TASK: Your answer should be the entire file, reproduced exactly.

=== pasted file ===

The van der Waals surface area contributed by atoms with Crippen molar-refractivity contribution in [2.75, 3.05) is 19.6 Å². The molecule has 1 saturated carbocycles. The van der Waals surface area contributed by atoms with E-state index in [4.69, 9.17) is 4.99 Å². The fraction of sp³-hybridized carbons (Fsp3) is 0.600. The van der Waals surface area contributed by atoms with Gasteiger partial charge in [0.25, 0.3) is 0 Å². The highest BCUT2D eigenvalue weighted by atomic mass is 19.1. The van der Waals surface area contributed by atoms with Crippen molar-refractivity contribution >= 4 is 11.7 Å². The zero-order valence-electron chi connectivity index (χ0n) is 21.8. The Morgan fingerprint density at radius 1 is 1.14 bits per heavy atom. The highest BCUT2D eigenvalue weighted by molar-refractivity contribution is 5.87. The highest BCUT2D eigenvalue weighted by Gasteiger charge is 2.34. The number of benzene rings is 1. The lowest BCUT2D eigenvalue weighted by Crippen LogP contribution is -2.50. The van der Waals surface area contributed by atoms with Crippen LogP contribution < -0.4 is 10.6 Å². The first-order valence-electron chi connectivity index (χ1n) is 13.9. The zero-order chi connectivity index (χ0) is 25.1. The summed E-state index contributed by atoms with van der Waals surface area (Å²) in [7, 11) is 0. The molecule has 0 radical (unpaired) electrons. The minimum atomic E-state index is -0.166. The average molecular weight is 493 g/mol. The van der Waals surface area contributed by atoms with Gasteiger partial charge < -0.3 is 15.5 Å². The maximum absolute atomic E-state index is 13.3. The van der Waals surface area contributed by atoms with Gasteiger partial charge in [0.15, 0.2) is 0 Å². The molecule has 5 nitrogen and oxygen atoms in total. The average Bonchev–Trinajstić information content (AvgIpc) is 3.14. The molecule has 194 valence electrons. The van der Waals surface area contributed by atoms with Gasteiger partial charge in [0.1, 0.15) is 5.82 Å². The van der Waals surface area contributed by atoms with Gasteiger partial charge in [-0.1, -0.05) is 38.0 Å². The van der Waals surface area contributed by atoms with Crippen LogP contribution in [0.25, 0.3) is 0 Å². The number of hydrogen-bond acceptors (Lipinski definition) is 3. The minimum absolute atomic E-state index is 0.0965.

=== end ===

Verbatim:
The van der Waals surface area contributed by atoms with Crippen molar-refractivity contribution in [2.75, 3.05) is 19.6 Å². The molecule has 1 saturated carbocycles. The van der Waals surface area contributed by atoms with E-state index in [4.69, 9.17) is 4.99 Å². The fraction of sp³-hybridized carbons (Fsp3) is 0.600. The van der Waals surface area contributed by atoms with Gasteiger partial charge in [0.25, 0.3) is 0 Å². The highest BCUT2D eigenvalue weighted by atomic mass is 19.1. The van der Waals surface area contributed by atoms with Crippen molar-refractivity contribution >= 4 is 11.7 Å². The zero-order valence-electron chi connectivity index (χ0n) is 21.8. The Morgan fingerprint density at radius 1 is 1.14 bits per heavy atom. The highest BCUT2D eigenvalue weighted by molar-refractivity contribution is 5.87. The highest BCUT2D eigenvalue weighted by Gasteiger charge is 2.34. The number of benzene rings is 1. The lowest BCUT2D eigenvalue weighted by Crippen LogP contribution is -2.50. The van der Waals surface area contributed by atoms with Crippen LogP contribution < -0.4 is 10.6 Å². The first-order valence-electron chi connectivity index (χ1n) is 13.9. The zero-order chi connectivity index (χ0) is 25.1. The summed E-state index contributed by atoms with van der Waals surface area (Å²) in [7, 11) is 0. The molecule has 0 radical (unpaired) electrons. The minimum atomic E-state index is -0.166. The average molecular weight is 493 g/mol. The van der Waals surface area contributed by atoms with Gasteiger partial charge < -0.3 is 15.5 Å². The maximum absolute atomic E-state index is 13.3. The van der Waals surface area contributed by atoms with Gasteiger partial charge in [0.15, 0.2) is 0 Å². The molecule has 5 nitrogen and oxygen atoms in total. The average Bonchev–Trinajstić information content (AvgIpc) is 3.14. The molecule has 194 valence electrons. The van der Waals surface area contributed by atoms with Gasteiger partial charge in [0.1, 0.15) is 5.82 Å². The van der Waals surface area contributed by atoms with Gasteiger partial charge in [-0.1, -0.05) is 38.0 Å². The van der Waals surface area contributed by atoms with Crippen LogP contribution in [0.25, 0.3) is 0 Å². The number of hydrogen-bond acceptors (Lipinski definition) is 3. The minimum absolute atomic E-state index is 0.0965.